For most, 68,000 years is a long, long time — long enough for an ice sheet to form in Antarctica. But it’s a rather hard number to grasp for ordinary humans. So that’s where art comes in: specifically, artist Anna McKee, who creates semi-abstract installations that put you metaphorically deep inside the ice core that’s melting at an alarming rate in Antarctica. It’s art tightly woven with science, which is perfect for the next Art-Sci Salon at the University of Puget Sound, where McKee is one of four guest speakers (two artists, two geoscientists) who will talk about ice, climate change and how art helps us see science better.
“I’m interested in creating work that might elicit an emotional response to climate change that’s not about fear or alarm,” says the mixed-media artist, whose recent and upcoming installations are inspired by her observations on ice core field work in Canada and Antarctica. “And it’s about taking a step back and seeing our place in terms of earth’s history, where we fit in.”
The Art-Sci Salons have been held for more than a year, a collaboration between the University of Puget Sound’s art and science departments, with some help from Tacoma Art Museum. Involving speakers, presentations and the chance to mingle and talk, they offer an unusual forum where creative and science types can meet on the same ground from a different angle.
As well as McKee — an artist with a degree in landscape architecture, who works closely with the Isolab at the University of Washington to get the data for her installations — there’s painter Cynthia Camlin from Western Washington University, whose large-scale landscapes of glaciers meditate on a changing world through color, form and texture. The two scientists are Dan Shugar, a photographer and geomorphologist at the University of Washington Tacoma who studies how glaciers, rivers and landslides respond to climatic conditions; and Kat Huybers, glaciologist at Pacific Lutheran University, who uses computer models to study how climate change is expressed in lakes, glaciers and polar regions.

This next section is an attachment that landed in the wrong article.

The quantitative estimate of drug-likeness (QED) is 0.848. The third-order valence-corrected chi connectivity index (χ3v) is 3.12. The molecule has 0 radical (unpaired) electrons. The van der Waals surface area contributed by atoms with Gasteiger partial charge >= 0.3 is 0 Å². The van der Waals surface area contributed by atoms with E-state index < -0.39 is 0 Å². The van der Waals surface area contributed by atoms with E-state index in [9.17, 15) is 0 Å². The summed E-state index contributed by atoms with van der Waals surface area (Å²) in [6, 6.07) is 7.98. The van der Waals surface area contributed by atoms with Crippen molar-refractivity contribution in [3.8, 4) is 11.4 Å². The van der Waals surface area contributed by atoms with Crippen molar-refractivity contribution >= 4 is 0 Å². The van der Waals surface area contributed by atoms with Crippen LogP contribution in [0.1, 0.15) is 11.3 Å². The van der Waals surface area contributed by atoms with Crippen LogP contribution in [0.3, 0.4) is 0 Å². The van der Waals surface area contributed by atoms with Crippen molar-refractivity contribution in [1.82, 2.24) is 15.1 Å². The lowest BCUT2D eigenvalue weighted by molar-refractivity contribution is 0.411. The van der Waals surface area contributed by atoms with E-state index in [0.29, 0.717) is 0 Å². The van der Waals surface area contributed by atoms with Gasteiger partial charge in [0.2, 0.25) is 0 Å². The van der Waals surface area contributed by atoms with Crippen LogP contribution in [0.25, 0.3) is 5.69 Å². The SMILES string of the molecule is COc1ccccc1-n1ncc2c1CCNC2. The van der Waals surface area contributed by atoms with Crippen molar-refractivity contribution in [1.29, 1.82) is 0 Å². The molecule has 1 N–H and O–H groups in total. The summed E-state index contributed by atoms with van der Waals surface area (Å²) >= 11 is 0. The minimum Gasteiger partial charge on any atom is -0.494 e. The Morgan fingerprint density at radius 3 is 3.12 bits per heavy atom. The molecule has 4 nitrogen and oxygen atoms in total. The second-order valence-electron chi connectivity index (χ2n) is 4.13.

For McKee, who traveled on an ice core study expedition to the West Antarctica Ice Sheet in 2009 under a National Science Foundation Artist and Writers Grant, art offers a unique way to express science. Her Deep Ice Reliquaries (recently seen at the Museum of Northwest Art) use water samples from each layer of the ice core, encased in glass capsules and either represented by or attached to long hangings of silk. The ice sheet “Reliquary” coming soon to the Nevada Museum of Art involves 3,405 such capsules sewn onto silk hangings stretching more than 22 feet, representing the temperature history of the ice sheet over its 68,000-year history.
“It looks like a very abstract graph,” says McKee, “reflecting the instability of the ice that’s coming out of that science right now.”
“Anna’s done an amazing job of capturing more than just the aesthetic beauty of the polar regions,” says Huybers, who has seen McKee’s work in several places. “She takes it to another level, where you can see the underlying beauty not just of the place but the dynamics of the ice and elegance of the climate system.”
Huybers also points out that art and science have creativity in common, and that art has the ability to evoke scientific principles and make them more understandable than traditional journal articles or data — and to reach a very different audience.
And for McKee, art helps us deal with science’s discoveries.
“Most of us don’t have a lot of power to address (the issue of climate change),” says McKee. “We can minimize our own footprints, but it’s bigger than that. My work is a way to deal with the enormity of that.”
When: 6-8 p.m. Jan. 28, also Feb. 18 and April 21.
Where: Kittredge Gallery, University of Puget Sound, 1500 N. Warner St., Tacoma (Jan. 28 and April 21); Tacoma Art Museum, 1701 Pacific Ave., Tacoma (Feb. 18).
Includes: Food and drinks, meeting artists/scientists, talks and question-and-answer session (6:30 p.m.)
Information: 253-879-3100, pugetsound.edu/artsci.